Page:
October is time for…
Harvesting and carving pumpkins. Every year we have volunteer pumpkin plants that spring up (this year in the asparagus bed) and provide us with plenty of pumpkins to carve.
Knitting. Constantly. Obsessively. Neurotically. In my knitting basket is Lupine's birthday sweater, my second arm warmer, a dress for our favorite Waldorf baby, and more – with Sage and Pete's sweaters on deck for the coming weeks.
Making live-fermented veggies to last us through the winter. Sauerkraut, gingered carrots, kim chi, cordito, and more. These are among my favorite foods and are on our table every day. (I use Sandor Katz's formula for ferments, though I don't follow a proper recipe anymore.)
Bringing out the bin of hand knits to handwash and lay out to dry the mittens, hats, sweaters, and slippers. These knits are such a simple pleasure for me. Some were knit by my grandma, others by me. I treasure them.
Putting the summer garden to bed. And the canning supplies. We're done! Time to count the jars. This was a great first canning year.
Putting the finishing touches on our Halloween costumes. So fun.
As we look ahead to Halloween I wanted to share with you a favorite magical tradition in our home: the Pumpkin Fairy. I was introduced to the Pumpkin Fairy by one of my most magical friends several years ago. And I was so glad we were.The Pumpkin Fairy is wonderful.
You see, I was always a little sketchy on keeping all that sugar from Halloween around the house. It's not what I wanted my kids to eat, yet I didn't want to be the heavy and swoop in and swipe their candy on November 1. Hello, rock. Hello, hard place. And then the Pumpkin Fairy swooped in on an autumn wind and saved the day.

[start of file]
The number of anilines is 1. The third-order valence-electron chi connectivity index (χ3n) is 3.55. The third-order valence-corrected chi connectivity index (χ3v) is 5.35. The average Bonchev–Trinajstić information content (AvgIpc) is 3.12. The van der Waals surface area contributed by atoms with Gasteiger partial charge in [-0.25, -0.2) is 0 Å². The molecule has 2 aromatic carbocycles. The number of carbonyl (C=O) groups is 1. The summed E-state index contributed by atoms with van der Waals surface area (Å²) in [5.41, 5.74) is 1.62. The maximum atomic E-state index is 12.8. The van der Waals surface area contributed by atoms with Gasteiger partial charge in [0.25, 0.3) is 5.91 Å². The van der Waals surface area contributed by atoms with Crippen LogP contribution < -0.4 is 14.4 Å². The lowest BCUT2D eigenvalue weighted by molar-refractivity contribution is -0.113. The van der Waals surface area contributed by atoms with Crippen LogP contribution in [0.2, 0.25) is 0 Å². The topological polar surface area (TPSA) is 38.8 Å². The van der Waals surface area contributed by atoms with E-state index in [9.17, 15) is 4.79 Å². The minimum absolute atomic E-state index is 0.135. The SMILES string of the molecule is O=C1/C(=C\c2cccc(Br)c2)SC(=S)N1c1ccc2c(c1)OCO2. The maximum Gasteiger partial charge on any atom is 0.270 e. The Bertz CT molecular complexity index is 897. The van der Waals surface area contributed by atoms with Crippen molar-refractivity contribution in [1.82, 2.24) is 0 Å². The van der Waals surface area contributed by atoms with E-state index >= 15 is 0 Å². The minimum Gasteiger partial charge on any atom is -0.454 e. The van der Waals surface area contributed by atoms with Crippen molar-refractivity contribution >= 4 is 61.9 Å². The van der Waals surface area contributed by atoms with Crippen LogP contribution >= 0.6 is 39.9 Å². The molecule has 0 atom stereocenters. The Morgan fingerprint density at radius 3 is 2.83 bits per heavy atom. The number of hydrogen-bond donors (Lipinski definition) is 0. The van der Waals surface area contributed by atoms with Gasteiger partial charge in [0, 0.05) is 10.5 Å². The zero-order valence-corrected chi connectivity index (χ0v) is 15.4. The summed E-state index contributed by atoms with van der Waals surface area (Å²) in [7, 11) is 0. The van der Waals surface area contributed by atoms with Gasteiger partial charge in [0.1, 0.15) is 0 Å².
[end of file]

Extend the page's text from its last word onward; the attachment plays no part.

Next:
The Pumpkin Fairy arrives by invitation to transform your Halloween treats into a wonderful, simple gift. (If she's never come before it's only because you didn't invite her before.) To invite her to your home is simple. Your child first selects the candy you will give her and put it out in a basket, covered with a cloth or silk. (Sometimes it is easier to choose a few to keep and put the rest out for the fairy.)
By morning the Pumpkin Fairy has come and transformed the candy into something lovely, akin to what you might find in our spring baskets. Around here the size of the gift is determined by how much candy they give, as an incentive to give it all. The Pumpkin Fairy has brought crystals, craft supplies, small handmade toys, and a special fall book.
So there you go. That's how we do it around here.
(P.S. I'm closing down my Etsy shop for a while and have everything 20% off with the coupon code PUMPKINFAIRY if it is of interest to you. There are a couple of toddler Waldorf dolls, an upcycled shoulder bag, and a soft woolen hat.)